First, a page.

Randulf (d.1153) (DNB00)
RANDULF, called De Gernons, Earl of Chester (d. 1153), was son and heir of Randulf ‘Meschin,’ earl of Chester [q. v.], whom he succeeded shortly before 1130. He is found in the pipe roll of that year indebted to the crown for large sums (p. 110), including 1,000l. which his father had died owing for the fief of his kinsman the Earl of Chester. His mother also is entered as paying considerable amounts, implying that her husband was lately dead. In the following year (8 Sept. 1131) Randulf attended a great council of the realm at Northampton (Round, Geoffrey de Mandeville, p. 265), but took no active part in affairs under Henry I.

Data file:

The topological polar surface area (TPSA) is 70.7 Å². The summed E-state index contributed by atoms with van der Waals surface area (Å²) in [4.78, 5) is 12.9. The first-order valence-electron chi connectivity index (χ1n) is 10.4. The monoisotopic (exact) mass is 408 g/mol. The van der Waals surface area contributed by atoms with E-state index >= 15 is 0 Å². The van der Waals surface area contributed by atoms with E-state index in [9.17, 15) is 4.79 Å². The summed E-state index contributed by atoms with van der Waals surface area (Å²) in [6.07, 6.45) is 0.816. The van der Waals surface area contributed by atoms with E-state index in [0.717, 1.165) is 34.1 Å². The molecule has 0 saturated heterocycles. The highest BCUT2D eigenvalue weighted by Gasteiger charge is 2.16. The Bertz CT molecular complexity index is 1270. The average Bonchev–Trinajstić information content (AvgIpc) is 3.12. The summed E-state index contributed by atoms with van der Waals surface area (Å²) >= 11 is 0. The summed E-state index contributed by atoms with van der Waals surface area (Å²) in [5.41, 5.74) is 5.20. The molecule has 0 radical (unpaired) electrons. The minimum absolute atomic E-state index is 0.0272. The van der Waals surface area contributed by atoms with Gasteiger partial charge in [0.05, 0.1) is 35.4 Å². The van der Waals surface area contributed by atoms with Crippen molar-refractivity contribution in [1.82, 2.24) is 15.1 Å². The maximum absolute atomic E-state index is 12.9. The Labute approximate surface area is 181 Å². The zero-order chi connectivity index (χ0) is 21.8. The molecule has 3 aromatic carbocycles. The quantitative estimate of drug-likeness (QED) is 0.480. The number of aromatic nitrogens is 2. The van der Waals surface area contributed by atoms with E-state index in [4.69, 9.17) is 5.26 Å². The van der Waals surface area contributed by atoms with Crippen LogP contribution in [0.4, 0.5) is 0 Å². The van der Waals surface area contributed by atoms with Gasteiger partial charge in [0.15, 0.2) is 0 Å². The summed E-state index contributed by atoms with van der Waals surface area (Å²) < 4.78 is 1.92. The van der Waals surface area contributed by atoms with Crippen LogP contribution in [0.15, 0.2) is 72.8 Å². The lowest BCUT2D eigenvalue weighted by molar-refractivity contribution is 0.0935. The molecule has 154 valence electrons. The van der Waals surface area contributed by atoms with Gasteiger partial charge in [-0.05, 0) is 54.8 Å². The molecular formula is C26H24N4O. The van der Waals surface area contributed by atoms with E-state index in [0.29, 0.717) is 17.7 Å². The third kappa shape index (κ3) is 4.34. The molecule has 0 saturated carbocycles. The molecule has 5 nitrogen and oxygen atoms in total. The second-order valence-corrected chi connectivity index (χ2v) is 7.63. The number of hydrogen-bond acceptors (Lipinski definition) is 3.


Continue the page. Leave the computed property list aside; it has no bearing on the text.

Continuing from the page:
It was with the accession of Stephen that the earl became an important factor in English politics. His power was by no means limited to the county which formed his earldom. In Lincolnshire he inherited the great fief of his father, Randulf Meschin, with that of their kinsman and predecessor, Earl Richard. In the same county his half-brother and staunch ally, William de Roumare, was in possession of their mother's large estates, while, through her, they claimed rights over Lincoln Castle. In the north, Carlisle, with its honour, which his father had once held, was a special object of the earl's desire. The springs of his policy, therefore, are found in Lincoln and Carlisle. To pacify the Scottish king and his son, Stephen granted Carlisle to the latter at the very beginning of his reign (Ric. Hex. p. 146). Henry of Scotland, coming south, attended his Easter court in 1136, when the special honour shown him raised the earl's jealousy (Geoffrey de Mandeville, p. 265; Sym. Dunelm. ii. 287). He is found, however, as a witness at Oxford to Stephen's charter of liberties after Easter (Geoffrey de Mandeville, p. 263). He seems to have then withdrawn to his dominions, and invaded Wales, but with ill-success (Sym. Dunelm. ii. 287). He stood completely aloof till 1140, when he endeavoured to intercept his rival, Henry, returning to Scotland (ib. ii. 306). Discontented at not obtaining as much as he wanted from Stephen, he succeeded, on the king's departure from Lincolnshire towards the close of the year, in gaining possession by a trick of the keep of Lincoln Castle (Ord. Vit. v. 125; Will. Newb. i. 39; Will. Malm. ii. 569). Stephen hurried back after Christmas, and closely besieged him with his half-brother and their wives in the castle. The earl, who was ‘the younger and more daring of the two,’ contrived to slip out, and strained every nerve to gather forces for the relief of the besieged. Besides his own followers and Welsh allies, he secured the assistance of Robert, earl of Gloucester [q. v.], whose daughter he had married before the death of Henry I (Will. Malm. ii. 569), and he made his way to the Empress Maud to offer his allegiance in return for help (ib. p. 570; Ord. Vit. v. 126; Will. Newb. i. 40). With his father-in-law and the forces they had gathered, he reached Lincoln on 2 Feb. 1141, and, in the battle beneath its walls, took a foremost part, charging the king in person (Hen. Hunt. pp. 268–74; Gervase, p. 117). Entering the city in triumph, on the defeat of the enemy, he allowed his Welsh troops to sack it (Ord. Vit. v. 129).